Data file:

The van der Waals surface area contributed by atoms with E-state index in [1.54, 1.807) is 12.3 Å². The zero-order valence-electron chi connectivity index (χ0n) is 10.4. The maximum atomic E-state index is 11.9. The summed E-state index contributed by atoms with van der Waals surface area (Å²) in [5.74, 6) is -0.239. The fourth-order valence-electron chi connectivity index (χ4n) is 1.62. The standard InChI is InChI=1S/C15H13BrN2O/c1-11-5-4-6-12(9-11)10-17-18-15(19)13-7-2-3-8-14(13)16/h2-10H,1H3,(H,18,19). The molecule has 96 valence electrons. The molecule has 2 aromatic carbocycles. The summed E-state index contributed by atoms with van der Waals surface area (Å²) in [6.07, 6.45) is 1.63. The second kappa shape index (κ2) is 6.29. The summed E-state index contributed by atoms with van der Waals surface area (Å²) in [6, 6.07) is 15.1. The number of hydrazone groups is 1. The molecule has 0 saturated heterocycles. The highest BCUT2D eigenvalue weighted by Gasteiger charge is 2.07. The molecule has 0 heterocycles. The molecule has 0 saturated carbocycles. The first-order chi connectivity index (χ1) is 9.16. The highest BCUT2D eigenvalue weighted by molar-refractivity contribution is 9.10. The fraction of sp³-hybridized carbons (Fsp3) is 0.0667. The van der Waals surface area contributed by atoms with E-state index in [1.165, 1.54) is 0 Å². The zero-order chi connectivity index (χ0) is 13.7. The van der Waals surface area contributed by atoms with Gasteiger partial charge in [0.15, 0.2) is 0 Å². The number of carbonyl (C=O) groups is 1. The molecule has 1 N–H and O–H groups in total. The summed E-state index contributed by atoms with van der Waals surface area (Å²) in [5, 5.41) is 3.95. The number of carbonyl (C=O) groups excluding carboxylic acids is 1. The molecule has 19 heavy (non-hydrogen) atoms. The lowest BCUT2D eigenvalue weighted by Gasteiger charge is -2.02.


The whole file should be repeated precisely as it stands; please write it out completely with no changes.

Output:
The van der Waals surface area contributed by atoms with E-state index in [1.54, 1.807) is 12.3 Å². The zero-order valence-electron chi connectivity index (χ0n) is 10.4. The maximum atomic E-state index is 11.9. The summed E-state index contributed by atoms with van der Waals surface area (Å²) in [5.74, 6) is -0.239. The fourth-order valence-electron chi connectivity index (χ4n) is 1.62. The standard InChI is InChI=1S/C15H13BrN2O/c1-11-5-4-6-12(9-11)10-17-18-15(19)13-7-2-3-8-14(13)16/h2-10H,1H3,(H,18,19). The molecule has 96 valence electrons. The molecule has 2 aromatic carbocycles. The summed E-state index contributed by atoms with van der Waals surface area (Å²) in [6.07, 6.45) is 1.63. The second kappa shape index (κ2) is 6.29. The summed E-state index contributed by atoms with van der Waals surface area (Å²) in [6, 6.07) is 15.1. The number of hydrazone groups is 1. The molecule has 0 saturated heterocycles. The highest BCUT2D eigenvalue weighted by Gasteiger charge is 2.07. The molecule has 0 heterocycles. The molecule has 0 saturated carbocycles. The first-order chi connectivity index (χ1) is 9.16. The highest BCUT2D eigenvalue weighted by molar-refractivity contribution is 9.10. The fraction of sp³-hybridized carbons (Fsp3) is 0.0667. The van der Waals surface area contributed by atoms with E-state index in [1.165, 1.54) is 0 Å². The zero-order chi connectivity index (χ0) is 13.7. The van der Waals surface area contributed by atoms with Gasteiger partial charge in [0.15, 0.2) is 0 Å². The number of carbonyl (C=O) groups is 1. The molecule has 1 N–H and O–H groups in total. The summed E-state index contributed by atoms with van der Waals surface area (Å²) in [5, 5.41) is 3.95. The number of carbonyl (C=O) groups excluding carboxylic acids is 1. The molecule has 19 heavy (non-hydrogen) atoms. The lowest BCUT2D eigenvalue weighted by Gasteiger charge is -2.02.